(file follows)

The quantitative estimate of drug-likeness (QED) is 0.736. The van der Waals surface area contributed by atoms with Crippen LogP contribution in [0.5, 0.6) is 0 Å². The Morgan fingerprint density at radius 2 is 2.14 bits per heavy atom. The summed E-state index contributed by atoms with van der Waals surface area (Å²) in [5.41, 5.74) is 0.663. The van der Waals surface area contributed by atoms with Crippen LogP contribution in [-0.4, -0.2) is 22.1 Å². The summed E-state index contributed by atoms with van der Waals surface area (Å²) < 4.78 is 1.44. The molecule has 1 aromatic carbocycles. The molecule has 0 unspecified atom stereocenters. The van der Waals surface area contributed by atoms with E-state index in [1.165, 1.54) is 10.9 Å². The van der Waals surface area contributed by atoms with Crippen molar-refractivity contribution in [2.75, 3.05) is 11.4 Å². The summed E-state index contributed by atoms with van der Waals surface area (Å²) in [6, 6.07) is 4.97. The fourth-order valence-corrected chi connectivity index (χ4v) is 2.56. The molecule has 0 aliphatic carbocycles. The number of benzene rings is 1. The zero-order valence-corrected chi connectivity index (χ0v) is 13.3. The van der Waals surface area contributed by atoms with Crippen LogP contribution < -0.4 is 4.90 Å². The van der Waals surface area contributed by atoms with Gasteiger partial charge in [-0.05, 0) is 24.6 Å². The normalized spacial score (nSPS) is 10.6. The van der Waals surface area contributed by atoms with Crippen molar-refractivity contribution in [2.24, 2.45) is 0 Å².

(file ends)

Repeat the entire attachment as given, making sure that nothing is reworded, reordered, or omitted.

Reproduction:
The quantitative estimate of drug-likeness (QED) is 0.736. The van der Waals surface area contributed by atoms with Crippen LogP contribution in [0.5, 0.6) is 0 Å². The Morgan fingerprint density at radius 2 is 2.14 bits per heavy atom. The summed E-state index contributed by atoms with van der Waals surface area (Å²) in [5.41, 5.74) is 0.663. The van der Waals surface area contributed by atoms with Crippen LogP contribution in [-0.4, -0.2) is 22.1 Å². The summed E-state index contributed by atoms with van der Waals surface area (Å²) < 4.78 is 1.44. The molecule has 1 aromatic carbocycles. The molecule has 0 unspecified atom stereocenters. The van der Waals surface area contributed by atoms with E-state index in [1.165, 1.54) is 10.9 Å². The van der Waals surface area contributed by atoms with Crippen molar-refractivity contribution in [2.75, 3.05) is 11.4 Å². The summed E-state index contributed by atoms with van der Waals surface area (Å²) in [6, 6.07) is 4.97. The fourth-order valence-corrected chi connectivity index (χ4v) is 2.56. The molecule has 0 aliphatic carbocycles. The number of benzene rings is 1. The zero-order valence-corrected chi connectivity index (χ0v) is 13.3. The van der Waals surface area contributed by atoms with Crippen LogP contribution < -0.4 is 4.90 Å². The van der Waals surface area contributed by atoms with Gasteiger partial charge in [-0.05, 0) is 24.6 Å². The normalized spacial score (nSPS) is 10.6. The van der Waals surface area contributed by atoms with Crippen molar-refractivity contribution in [2.24, 2.45) is 0 Å².